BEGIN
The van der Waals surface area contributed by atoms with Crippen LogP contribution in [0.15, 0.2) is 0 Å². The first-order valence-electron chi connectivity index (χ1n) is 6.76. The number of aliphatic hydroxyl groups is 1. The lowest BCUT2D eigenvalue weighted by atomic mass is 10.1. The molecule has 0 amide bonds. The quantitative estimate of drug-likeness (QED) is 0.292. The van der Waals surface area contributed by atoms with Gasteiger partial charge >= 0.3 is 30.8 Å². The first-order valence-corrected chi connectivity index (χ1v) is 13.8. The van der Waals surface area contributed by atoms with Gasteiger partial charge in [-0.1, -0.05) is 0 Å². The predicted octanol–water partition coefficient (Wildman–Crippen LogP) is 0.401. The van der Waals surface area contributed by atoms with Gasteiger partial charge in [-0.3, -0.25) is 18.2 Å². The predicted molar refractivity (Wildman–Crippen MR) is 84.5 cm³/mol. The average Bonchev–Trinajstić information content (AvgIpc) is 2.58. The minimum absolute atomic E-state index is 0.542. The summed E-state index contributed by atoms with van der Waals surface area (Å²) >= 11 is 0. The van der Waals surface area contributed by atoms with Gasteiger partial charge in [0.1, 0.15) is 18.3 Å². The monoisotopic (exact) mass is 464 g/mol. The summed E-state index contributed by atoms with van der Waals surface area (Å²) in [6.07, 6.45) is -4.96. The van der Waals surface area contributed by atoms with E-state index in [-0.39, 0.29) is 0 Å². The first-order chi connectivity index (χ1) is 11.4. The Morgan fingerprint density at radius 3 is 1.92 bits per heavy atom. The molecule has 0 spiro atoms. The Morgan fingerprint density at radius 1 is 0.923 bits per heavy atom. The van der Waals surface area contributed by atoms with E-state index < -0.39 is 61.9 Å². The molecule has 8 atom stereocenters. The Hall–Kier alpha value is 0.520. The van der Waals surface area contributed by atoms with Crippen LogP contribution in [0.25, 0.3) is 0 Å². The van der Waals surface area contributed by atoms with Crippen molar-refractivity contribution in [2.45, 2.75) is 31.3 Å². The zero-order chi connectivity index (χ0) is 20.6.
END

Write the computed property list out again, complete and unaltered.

The van der Waals surface area contributed by atoms with Crippen LogP contribution in [0.15, 0.2) is 0 Å². The first-order valence-electron chi connectivity index (χ1n) is 6.76. The number of aliphatic hydroxyl groups is 1. The lowest BCUT2D eigenvalue weighted by atomic mass is 10.1. The molecule has 0 amide bonds. The quantitative estimate of drug-likeness (QED) is 0.292. The van der Waals surface area contributed by atoms with Gasteiger partial charge >= 0.3 is 30.8 Å². The first-order valence-corrected chi connectivity index (χ1v) is 13.8. The van der Waals surface area contributed by atoms with Gasteiger partial charge in [-0.1, -0.05) is 0 Å². The predicted octanol–water partition coefficient (Wildman–Crippen LogP) is 0.401. The van der Waals surface area contributed by atoms with Gasteiger partial charge in [-0.3, -0.25) is 18.2 Å². The predicted molar refractivity (Wildman–Crippen MR) is 84.5 cm³/mol. The average Bonchev–Trinajstić information content (AvgIpc) is 2.58. The minimum absolute atomic E-state index is 0.542. The summed E-state index contributed by atoms with van der Waals surface area (Å²) >= 11 is 0. The van der Waals surface area contributed by atoms with Gasteiger partial charge in [0.1, 0.15) is 18.3 Å². The monoisotopic (exact) mass is 464 g/mol. The summed E-state index contributed by atoms with van der Waals surface area (Å²) in [6.07, 6.45) is -4.96. The van der Waals surface area contributed by atoms with E-state index in [-0.39, 0.29) is 0 Å². The first-order chi connectivity index (χ1) is 11.4. The Morgan fingerprint density at radius 3 is 1.92 bits per heavy atom. The molecule has 0 spiro atoms. The Morgan fingerprint density at radius 1 is 0.923 bits per heavy atom. The van der Waals surface area contributed by atoms with E-state index < -0.39 is 61.9 Å². The molecule has 8 atom stereocenters. The Hall–Kier alpha value is 0.520. The van der Waals surface area contributed by atoms with Crippen LogP contribution in [0.25, 0.3) is 0 Å². The van der Waals surface area contributed by atoms with Crippen molar-refractivity contribution in [2.45, 2.75) is 31.3 Å². The zero-order chi connectivity index (χ0) is 20.6.